A former energy executive in Vermont has taken a major step towards becoming the first transgender governor of a US state.
Christine Hallquist defeated three other candidates to win the Democratic Party nomination on Tuesday.
She will now face incumbent Republican governor Phil Scott in the general election in November.
Her nomination came on a night of firsts for primary elections.
A former Somali refugee won her race in Minnesota, as did a celebrated teacher in Connecticut who could now become the state's first black Democrat in Congress.
Democrats are hoping for a "blue wave" in the midterm elections to regain control of at least one chamber of Congress.
Ms Hallquist's nomination comes in an election year already marked by record numbers of lesbian, gay and transgender candidates.
There are also a record number of female candidates in elections for governor and for the House of Representatives.
This year, 43 transgender candidates have run for political office at all levels in the US.
But Ms Hallquist is the first transgender person to win a major party nomination for state governor.
"I think Vermont is a beacon of hope for the rest of the country," she told Reuters news agency after the result was announced.
"This is what I call expanding our moral compass and that is what I think it represents."
"I love Vermont because we look beyond these surface issues. I just happen to be a leader who is transgender. Vermonters know that."
Ms Hallquist defeated Ethan Sonneborn, 14, a schoolboy who was allowed to stand because the state's constitution has no age requirement for the governor's job.
She also beat a Navy veteran and the executive director of a dance festival to clinch victory.
There were a number of other significant victories on Tuesday.
Somali-American wins in Minnesota
Ilhan Omar, a refugee from Somalia who came to the US as a teenager, won her Democratic primary in the state's fifth district.
The victory puts the 36-year-old in a strong position to become one of the first female Muslim members of Congress in November.
"Tonight, we are celebrating because we engaged and empowered our community and we won," she tweeted following her victory.
Teacher could make history in Connecticut
Jahana Hayes, who was named national teacher of the year in 2016, won the Democratic nomination in a western district of Connecticut.
She will now contest the seat vacated by Elizabeth Esty, who resigned after a sexual harassment and misconduct scandal came to light in her office.
Ms Hayes's victory marks a significant step towards her becoming the state's first black Democrat in Congress.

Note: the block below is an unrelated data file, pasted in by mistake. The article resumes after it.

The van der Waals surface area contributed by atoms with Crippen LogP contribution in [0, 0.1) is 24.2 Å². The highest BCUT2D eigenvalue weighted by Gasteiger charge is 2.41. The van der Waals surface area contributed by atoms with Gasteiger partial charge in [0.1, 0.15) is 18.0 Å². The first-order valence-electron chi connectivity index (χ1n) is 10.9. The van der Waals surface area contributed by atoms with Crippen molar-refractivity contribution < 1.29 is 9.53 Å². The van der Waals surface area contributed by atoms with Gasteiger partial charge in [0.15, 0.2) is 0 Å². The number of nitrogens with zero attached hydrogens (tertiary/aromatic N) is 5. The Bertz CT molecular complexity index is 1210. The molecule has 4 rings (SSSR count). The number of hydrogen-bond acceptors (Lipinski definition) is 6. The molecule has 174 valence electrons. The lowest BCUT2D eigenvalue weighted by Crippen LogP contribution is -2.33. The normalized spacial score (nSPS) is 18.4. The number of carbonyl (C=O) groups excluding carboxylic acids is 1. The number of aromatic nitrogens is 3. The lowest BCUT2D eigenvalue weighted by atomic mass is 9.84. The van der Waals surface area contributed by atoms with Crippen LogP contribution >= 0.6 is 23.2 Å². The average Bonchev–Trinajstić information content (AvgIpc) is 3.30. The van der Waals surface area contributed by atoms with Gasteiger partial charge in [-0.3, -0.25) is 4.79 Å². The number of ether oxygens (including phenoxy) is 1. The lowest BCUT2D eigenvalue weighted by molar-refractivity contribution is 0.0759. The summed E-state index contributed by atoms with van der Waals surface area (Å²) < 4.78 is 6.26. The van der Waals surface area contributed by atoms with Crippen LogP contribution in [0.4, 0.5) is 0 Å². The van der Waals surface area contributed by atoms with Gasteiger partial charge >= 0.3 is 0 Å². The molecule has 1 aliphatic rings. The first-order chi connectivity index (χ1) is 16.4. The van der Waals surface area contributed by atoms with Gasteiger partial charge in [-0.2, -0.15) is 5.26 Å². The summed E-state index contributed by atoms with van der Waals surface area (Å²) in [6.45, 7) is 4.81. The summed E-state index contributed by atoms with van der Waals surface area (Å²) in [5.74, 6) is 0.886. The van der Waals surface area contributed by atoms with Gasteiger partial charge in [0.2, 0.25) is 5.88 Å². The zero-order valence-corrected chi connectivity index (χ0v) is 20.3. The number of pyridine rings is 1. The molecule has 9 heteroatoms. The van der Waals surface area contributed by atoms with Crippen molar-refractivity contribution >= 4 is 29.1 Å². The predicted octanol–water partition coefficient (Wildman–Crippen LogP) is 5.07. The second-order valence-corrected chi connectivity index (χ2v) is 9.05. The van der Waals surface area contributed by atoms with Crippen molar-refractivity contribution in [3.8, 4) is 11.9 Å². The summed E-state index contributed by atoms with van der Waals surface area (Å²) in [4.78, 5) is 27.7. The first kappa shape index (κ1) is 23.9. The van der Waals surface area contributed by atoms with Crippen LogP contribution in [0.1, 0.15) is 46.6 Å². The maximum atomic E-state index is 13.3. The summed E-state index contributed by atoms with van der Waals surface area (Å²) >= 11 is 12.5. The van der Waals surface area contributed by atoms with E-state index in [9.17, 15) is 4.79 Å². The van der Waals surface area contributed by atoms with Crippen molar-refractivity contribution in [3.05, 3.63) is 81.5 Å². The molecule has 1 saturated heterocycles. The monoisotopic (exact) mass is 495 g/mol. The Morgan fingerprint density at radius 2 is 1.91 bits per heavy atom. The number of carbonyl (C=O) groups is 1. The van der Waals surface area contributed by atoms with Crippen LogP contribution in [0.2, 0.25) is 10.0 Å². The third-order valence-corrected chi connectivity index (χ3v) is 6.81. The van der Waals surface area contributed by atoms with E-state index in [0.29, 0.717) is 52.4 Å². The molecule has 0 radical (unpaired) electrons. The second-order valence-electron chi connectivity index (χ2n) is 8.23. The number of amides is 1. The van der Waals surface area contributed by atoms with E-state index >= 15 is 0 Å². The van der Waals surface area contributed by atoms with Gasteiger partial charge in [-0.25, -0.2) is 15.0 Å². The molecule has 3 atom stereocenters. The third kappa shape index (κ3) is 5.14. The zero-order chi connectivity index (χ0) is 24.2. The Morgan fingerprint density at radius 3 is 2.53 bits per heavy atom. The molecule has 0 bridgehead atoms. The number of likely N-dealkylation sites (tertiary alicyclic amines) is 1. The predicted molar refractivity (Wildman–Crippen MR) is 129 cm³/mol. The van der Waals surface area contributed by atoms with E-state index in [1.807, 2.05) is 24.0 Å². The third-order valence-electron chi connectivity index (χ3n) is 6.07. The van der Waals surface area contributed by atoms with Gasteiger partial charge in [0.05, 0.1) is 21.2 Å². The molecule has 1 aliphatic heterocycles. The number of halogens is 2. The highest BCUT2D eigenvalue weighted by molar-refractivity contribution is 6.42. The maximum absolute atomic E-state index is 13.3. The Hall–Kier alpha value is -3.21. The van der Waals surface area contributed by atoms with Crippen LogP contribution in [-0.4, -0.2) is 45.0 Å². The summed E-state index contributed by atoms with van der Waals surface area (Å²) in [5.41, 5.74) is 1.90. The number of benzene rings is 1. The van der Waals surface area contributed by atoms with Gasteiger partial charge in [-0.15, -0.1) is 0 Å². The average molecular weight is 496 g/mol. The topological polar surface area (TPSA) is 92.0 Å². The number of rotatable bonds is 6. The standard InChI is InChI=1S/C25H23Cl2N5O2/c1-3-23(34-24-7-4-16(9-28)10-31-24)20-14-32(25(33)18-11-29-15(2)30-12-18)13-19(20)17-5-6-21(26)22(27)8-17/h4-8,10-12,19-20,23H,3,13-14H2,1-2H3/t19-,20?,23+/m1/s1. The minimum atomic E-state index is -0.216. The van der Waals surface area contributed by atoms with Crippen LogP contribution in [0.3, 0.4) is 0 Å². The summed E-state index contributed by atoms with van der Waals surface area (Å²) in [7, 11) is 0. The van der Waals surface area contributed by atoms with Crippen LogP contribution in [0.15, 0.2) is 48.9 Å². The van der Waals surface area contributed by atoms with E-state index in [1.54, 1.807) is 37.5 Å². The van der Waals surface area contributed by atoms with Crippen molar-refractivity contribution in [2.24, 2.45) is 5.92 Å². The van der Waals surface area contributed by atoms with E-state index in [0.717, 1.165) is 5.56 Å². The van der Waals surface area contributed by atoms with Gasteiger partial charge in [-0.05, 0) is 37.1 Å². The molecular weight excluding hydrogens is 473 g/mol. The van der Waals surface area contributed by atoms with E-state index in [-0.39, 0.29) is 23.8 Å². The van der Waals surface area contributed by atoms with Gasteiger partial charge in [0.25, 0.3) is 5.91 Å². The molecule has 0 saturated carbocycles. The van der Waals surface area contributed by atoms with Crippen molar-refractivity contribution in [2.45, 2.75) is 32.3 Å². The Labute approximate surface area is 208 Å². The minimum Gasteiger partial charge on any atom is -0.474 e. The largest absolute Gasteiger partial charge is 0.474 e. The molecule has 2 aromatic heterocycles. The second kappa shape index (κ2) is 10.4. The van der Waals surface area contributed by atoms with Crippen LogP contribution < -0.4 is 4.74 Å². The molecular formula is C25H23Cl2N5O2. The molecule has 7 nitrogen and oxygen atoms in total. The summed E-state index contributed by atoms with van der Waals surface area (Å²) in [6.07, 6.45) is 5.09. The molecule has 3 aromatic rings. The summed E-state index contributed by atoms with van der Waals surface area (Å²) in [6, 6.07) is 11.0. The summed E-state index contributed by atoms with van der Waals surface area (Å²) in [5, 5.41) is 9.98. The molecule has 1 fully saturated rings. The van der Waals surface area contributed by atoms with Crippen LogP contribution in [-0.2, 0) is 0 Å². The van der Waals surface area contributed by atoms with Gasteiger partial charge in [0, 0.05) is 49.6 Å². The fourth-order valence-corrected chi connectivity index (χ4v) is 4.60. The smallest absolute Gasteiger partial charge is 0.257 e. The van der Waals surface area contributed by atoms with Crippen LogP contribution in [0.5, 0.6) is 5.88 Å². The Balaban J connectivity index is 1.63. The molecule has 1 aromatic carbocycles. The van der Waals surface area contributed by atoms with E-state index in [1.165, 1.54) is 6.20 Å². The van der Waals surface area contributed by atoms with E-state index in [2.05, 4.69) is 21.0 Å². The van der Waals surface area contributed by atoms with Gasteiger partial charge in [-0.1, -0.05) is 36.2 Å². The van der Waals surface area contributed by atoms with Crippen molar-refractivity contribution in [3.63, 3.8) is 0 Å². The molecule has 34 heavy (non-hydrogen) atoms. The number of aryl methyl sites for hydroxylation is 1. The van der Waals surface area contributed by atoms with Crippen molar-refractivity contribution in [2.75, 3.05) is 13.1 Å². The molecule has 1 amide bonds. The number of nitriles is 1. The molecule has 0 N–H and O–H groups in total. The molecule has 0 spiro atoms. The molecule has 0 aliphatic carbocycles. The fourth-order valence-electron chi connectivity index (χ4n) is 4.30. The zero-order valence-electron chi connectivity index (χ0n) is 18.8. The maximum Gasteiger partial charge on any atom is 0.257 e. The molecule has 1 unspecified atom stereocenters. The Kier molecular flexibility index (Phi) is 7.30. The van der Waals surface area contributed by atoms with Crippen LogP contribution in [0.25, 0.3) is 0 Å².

Bernie Sanders marches on
Ex-presidential candidate Bernie Sanders cruised to victory in Vermont's Democratic Senate primary, paving the way for him to serve a third term.
The 76-year-old hasn't ruled out a second run for the presidency in 2020.
But he is expected to decline the Democratic nomination and run as an independent candidate with the party's backing, as he has done previously.
If elected in November, Mr Sanders would extend his run as the longest-serving independent in US congressional history.
Trump pick gets a shot
In Minnesota, a key battleground state, Republicans opted for the party's county commissioner Jeff Johnson in the governor primary.
He defeated former governor Tim Pawlenty, who was hoping to regain his old job.
But Mr Pawlenty alienated the US president's supporters after once calling Mr Trump "unhinged and unfit".
A Trump loyalist, Kris Kobach, was declared the winner of a Republican primary for Kansas state governor, a week after voters went to the polls.
Kris Kobach ousted the current Republican governor, Jeff Colyer, by just 345 votes.
Mr Kobach, who is Kansas' secretary of state, has advised President Trump on illegal immigration policy, and served on his now-defunct voter fraud commission.
Embattled candidate prevails
Minnesota Congressman Keith Ellison won the Democratic primary for attorney general, after denying abuse claims that surfaced days before the vote.
His ex-girlfriend alleged at the weekend that she had been assaulted and emotionally abused by the first-Muslim US congressman and deputy chairman of the Democratic National Committee.
He addressed the allegation in his victory speech.
"We had a very unexpected event at the end of this campaign that happened," he said. "I want to assure you that it is not true."